Knowing this, I have taken it upon myself to figure out a good flour combination to make sugar cookies that look and feel and taste just like the gluteny-version. I have to be honest and say I agonized over my first test batch for at least a day – looking online for other GF recipes, to see what they suggest. In the end, I discovered that most (in fact, I think all) recipes called for a disappointingly vague “Gluten free flour” or they called for “rice flour.” “Hmmm...,” I thought, “These will not do.”
So, I decided to simplify. Just as I did for my gluten free pizza crust, I took a look at my trusty Better Homes and Gardens cookbook (yes, a regular, old cookbook) to see what the recipe for regular, gluteny sugar cookies listed. Then, I improvised, armed with my knowledge of gluten-free flour.
I chose coconut flour, brown rice flour, tapioca flour, and millet flour. I added a touch of xanthan gum. I followed the Better Homes and Gardens recipe. I did a dance of joy when I took them out of the oven.
They looked and smelled beautiful!
We never got around to decorating them with icing. At Thanksgiving, Ben and a friend of his ate what was left of the batch – two gluten-eaters.
Speaking of, I hope everyone had a good Thanksgiving, celebrated with friends or family (or both). I made my first home-made pumpkin pie - which also happened to be my first gluten-free pie!
And, may you have a bummer-free zone, at least while you are baking :)
Gluten-free, dairy-free sugar cookie cutouts:
These cookies turn out with the perfect texture! I like my sugar cookies crispy on the outside and soft and cake-like inside. If you like yours crispy throughout, I think rolling them a little thinner might just do the trick. The only detectable difference between these and the gluteny version is a slight bit of grainy texture at the very end of chewing and swallowing them. My guess is that using either white rice flour or a fine grain rice flour would eliminate this. Or, try Sorghum flour in place of the rice flour.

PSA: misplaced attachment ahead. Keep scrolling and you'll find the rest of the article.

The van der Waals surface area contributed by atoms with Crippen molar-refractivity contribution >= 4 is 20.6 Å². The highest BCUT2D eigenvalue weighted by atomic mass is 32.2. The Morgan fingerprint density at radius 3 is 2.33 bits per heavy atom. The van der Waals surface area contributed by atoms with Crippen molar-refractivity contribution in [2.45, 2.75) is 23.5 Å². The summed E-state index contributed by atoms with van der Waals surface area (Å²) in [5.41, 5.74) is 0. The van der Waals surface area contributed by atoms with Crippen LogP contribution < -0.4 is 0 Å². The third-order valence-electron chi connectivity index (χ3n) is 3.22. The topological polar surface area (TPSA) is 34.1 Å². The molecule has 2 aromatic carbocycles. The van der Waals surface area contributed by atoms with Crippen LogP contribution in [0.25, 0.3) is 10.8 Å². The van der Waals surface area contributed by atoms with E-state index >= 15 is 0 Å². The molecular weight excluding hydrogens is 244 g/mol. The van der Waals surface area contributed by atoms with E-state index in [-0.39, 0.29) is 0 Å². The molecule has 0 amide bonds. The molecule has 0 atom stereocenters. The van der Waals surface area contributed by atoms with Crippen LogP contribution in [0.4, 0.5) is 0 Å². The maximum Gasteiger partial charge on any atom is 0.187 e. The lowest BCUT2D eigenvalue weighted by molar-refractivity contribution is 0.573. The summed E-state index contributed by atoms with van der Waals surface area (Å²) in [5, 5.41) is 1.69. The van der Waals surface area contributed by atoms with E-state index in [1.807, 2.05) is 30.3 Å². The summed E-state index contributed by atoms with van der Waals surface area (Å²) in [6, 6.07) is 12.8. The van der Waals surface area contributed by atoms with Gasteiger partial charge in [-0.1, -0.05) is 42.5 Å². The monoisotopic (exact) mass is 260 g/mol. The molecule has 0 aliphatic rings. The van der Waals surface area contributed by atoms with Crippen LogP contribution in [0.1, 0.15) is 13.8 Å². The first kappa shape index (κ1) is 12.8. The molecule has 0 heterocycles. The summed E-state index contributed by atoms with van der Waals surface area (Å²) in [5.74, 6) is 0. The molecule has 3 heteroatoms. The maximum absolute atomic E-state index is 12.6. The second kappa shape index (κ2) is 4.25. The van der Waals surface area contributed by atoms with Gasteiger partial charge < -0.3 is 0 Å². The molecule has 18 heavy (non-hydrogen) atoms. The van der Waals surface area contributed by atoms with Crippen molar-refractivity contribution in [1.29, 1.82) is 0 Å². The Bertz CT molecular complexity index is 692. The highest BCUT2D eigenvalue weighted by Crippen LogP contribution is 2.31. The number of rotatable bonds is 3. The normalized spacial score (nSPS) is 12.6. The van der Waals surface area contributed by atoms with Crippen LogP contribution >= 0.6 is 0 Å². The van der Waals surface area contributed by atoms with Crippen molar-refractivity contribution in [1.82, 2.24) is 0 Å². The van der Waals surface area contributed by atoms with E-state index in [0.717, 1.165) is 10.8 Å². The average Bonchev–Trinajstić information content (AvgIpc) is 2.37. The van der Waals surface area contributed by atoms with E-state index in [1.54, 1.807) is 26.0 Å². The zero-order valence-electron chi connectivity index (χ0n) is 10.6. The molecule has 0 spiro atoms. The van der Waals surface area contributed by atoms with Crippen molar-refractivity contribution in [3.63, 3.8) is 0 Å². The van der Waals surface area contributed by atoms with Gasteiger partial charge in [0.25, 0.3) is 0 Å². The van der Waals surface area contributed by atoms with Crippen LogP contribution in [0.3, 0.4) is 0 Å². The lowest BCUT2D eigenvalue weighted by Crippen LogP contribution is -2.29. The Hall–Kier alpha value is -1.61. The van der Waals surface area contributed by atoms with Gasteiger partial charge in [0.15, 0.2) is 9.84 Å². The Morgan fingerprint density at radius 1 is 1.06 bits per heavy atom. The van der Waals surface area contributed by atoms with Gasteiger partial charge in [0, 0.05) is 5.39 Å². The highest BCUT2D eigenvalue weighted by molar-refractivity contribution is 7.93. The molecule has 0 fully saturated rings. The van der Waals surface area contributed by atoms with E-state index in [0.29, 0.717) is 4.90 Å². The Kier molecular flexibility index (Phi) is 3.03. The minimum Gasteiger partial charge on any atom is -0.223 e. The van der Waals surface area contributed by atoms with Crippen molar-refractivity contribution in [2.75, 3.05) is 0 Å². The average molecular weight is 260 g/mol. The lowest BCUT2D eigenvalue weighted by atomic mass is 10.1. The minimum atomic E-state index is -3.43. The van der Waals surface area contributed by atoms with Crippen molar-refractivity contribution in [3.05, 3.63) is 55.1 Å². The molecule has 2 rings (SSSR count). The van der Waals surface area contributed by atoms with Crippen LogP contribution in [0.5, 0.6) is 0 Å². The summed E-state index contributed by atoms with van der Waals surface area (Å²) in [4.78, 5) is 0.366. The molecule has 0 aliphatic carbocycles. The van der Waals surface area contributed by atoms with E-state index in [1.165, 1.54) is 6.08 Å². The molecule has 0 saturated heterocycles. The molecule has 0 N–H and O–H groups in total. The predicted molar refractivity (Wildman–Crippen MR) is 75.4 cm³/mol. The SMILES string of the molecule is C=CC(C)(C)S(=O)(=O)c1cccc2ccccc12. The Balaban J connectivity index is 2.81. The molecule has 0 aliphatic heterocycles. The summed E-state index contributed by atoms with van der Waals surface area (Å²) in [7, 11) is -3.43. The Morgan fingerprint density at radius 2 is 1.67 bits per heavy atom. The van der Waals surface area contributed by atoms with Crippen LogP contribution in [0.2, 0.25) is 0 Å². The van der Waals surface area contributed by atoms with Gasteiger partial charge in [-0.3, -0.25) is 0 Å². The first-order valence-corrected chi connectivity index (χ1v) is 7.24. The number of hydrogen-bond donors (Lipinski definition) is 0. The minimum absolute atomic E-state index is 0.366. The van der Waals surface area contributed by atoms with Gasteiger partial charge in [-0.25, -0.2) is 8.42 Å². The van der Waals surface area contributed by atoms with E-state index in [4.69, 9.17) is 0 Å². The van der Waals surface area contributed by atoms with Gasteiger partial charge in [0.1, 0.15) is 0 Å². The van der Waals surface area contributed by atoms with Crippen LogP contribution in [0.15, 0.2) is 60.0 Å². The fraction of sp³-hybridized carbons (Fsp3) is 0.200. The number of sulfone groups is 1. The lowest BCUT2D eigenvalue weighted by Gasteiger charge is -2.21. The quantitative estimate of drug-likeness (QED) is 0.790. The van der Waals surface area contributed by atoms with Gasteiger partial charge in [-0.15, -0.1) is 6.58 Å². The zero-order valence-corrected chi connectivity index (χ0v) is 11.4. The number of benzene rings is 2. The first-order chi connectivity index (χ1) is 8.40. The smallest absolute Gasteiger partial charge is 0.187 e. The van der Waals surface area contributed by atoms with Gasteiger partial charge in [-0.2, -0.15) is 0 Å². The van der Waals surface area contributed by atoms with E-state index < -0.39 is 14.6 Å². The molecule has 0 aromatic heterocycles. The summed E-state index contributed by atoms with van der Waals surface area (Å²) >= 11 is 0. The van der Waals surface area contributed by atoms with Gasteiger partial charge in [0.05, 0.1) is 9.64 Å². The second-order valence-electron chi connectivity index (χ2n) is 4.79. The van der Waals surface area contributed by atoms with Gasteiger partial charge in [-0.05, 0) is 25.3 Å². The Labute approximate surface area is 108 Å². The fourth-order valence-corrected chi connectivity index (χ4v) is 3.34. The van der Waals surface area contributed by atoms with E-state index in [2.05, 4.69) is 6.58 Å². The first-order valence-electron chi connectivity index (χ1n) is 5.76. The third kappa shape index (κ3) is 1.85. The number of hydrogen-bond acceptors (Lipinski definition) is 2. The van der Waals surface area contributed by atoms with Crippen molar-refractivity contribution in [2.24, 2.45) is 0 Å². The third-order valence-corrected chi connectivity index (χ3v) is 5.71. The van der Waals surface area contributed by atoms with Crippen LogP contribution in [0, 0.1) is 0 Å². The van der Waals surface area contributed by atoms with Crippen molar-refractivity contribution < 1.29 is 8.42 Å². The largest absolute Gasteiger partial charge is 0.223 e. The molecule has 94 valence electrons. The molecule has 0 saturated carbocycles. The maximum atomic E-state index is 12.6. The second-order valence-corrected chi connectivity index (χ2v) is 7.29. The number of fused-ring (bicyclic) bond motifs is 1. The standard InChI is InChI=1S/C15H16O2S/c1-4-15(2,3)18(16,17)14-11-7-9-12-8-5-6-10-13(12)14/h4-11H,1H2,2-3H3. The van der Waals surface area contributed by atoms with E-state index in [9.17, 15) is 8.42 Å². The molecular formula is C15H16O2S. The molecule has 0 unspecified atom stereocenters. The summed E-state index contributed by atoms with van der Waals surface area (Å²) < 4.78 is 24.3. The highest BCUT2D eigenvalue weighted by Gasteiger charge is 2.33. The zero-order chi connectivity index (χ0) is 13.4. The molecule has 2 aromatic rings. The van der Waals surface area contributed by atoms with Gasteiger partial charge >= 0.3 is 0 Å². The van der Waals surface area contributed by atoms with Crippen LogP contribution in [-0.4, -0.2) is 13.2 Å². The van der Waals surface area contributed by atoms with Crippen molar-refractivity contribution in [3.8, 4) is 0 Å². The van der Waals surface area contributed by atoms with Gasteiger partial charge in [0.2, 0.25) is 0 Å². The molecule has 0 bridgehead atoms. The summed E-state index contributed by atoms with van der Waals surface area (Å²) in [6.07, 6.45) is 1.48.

¾ cup brown rice flour ¼ cup coconut flour ½ cup tapioca flour ½ cup millet flour ½ cup butter, room temperature ¾ cup turbinado sugar 1 egg 1 tsp vanilla ¾ tsp xanthan gum ¼ tsp salt 1 tsp baking powder 2 tablespoons any milk (I used hazelnut, but any will do)
In a small bowl, mix flours, baking powder, xanthan gum, and salt.
In another bowl, or the bowl of your stand mixer, cream butter and sugar using your mixer or hand-beaters.
Add egg, vanilla, and a tablespoon of milk and mix well. Add the flour mixture a bit at a time until incorporated (you may need to take your hands to it if your mixer can’t take the dough).
Add another tablespoon or so of milk if mixture appears too dry. The dough should be moist, but not sticky at all.
Place dough on a sheet of cling wrap and flatten slightly. Wrap up the dough with the cling wrap and refrigerate for at least an hour (can go overnight as well).
Use white rice flour to roll out the dough to about ⅛ to ¼ inch thick. Cut dough into shapes using cookie cutters.
Place cookies on a baking sheet and bake at 375F for about 10 minutes, depending on the thickness of your cookies. When done, the edges will be firm and the cookies will be slightly golden on the bottom.
*If you are baking these for a gluten-free loved one, in a gluten-containing kitchen, be sure mixers and beaters are cleaned of any previous baking residue and place a sheet of parchment paper between your rolling pin and the dough when you are rolling it out.